Protecting Your Decorative Investment
By B. Gunar Gruenke
Published in JANUARY 2009 – Religious Product News
After a devastating fire gutted St. Mary’s Church in Burlington, Wisconsin, Conrad Schmitt Studios was commissioned to restore the damaged and destroyed stained glass windows and the interior decoration. Coincidentally, studio archives revealed that CSS had decorated St. Mary’s in 1920. Much of the damaged interior was from that decorative scheme, including the decorative painting, Stations of the Cross, altars, and murals.
The roof and ceiling of St. Mary’s had been completely destroyed by the fire, but the structure of the vaulted ceiling with ribs and pendants soon was restored. The historic stained glass windows also suffered significant damage. Glass and lead cames were cracked, broken, and melted throughout the stained glass windows.
The restoration of the stained glass windows and the Stations of the Cross was carried out at the well-equipped studio. The plaster work, decorative painting, and gilding within the church were aided by extensive scaffolding. All of the extensive, specialized work was conducted over the course of more than a year.
Conrad Schmitt Studios’ watercolor rendering illustrated how the rebuilding of the church interior could be an opportunity to incorporate the tenets of Vatican II into the traditional interior. The communion rail was eliminated, the sanctuary was brought forward on a thrust predella, and the side altars and murals were removed to reduce distractions from the Altar and the Eucharistic celebration. The Altar of Reservation was retained, but in the function of a reredos and receptacle for the Blessed Sacrament.
Protecting Your Church Treasures
Fires, hurricanes, tornados, floods, and other acts of God wreak havoc on hundreds of churches a year. All too often, the candle (vigil light stands) for petitions or an altar candle is the fire claim culprit. No matter if it is a human error or arson, the evaluation of the claim is monumental.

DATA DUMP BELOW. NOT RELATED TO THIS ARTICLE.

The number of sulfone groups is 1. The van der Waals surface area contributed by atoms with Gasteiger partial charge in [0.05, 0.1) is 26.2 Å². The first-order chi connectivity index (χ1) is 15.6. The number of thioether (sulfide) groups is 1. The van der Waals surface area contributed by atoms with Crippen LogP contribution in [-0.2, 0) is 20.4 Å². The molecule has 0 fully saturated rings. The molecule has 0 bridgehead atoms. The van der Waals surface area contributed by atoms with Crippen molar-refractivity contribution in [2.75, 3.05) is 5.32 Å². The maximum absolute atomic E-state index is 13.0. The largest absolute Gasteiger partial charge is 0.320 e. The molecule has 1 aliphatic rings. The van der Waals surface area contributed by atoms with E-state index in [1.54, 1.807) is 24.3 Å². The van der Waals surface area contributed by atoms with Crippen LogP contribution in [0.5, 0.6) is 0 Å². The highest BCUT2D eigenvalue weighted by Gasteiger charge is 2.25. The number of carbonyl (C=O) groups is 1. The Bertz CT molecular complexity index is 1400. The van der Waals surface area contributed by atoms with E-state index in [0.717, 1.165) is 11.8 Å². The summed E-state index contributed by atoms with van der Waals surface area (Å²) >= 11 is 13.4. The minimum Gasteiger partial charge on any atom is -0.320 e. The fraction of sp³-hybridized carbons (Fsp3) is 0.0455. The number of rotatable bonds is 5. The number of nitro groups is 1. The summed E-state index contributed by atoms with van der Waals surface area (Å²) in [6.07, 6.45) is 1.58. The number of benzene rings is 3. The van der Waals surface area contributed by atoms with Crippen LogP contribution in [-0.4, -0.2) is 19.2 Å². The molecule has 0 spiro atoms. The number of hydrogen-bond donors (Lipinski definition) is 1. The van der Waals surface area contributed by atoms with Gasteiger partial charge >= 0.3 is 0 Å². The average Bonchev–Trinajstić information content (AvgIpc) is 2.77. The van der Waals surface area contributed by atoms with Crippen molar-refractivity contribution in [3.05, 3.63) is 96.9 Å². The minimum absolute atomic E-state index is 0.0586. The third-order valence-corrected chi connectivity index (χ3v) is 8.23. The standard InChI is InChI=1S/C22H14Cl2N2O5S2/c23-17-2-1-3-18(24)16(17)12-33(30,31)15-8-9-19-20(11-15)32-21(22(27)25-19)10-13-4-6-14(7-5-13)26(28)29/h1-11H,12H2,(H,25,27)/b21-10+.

What is our relic worth? It is built into the altar, which is a permanent fixture attached to the floor. So, is it personal property or part of the building?
For decades, reredos altars, statuary, tabernacles, baptismal fonts, Stations of the Cross, and valuable historic lighting have been walking the tightrope of being insured or not insured. What about the thousands of dollars of chalices in the sacristy? The ostensorium has rare jewels and semi precious stones like jade and emeralds. The murals that once were attached to the wall have been carefully removed, conserved, stretched and installed in frames on the wall to prevent water damage.
Many churches have stores or gift shops within that sell icons, rosaries, statues, and books. So, how do we cover these items? Are they covered under the general umbrella? To avoid gray areas, future “uninsured” claims, and lost treasures, these questions must be answered before the catastrophe occurs.
If the church was recently restored or renovated, the costs of services are a fine place to start. Most often, though, not much work has been done in decades. Perhaps new carpet has been installed, or a fresh coat of paint was applied on the large flat field areas, avoiding decorative finishes like stencils and glazed and gilded ornamental plaster.
First, the church should provide an “inventory document,” or list of all attached items that may or may not be considered fixtures. This inventory document should then include a list of all fine art items in the facility that are personal property.
Both lists should include a written description including materials, size, and methods of assembly or installation. Detail and overall photographs of the items should be included in the report.
These lists should be compared to corresponding replacement costs. Religious goods supply organizations or specialty church contractors should be given the lists for replacement cost appraisals. Many specialty church contractors will actually perform the entire service of the “inventory documentation” for a modest fee. These master documents should be referenced in and attached to the insurance coverage.
B. Gunar Gruenke is one of the family owners of Conrad Schmitt Studios, www.conradschmitt.com. He is also the president of the Stained Glass Association of America.
Protecting Your Decorative Investment (PDF 1.40 Mb)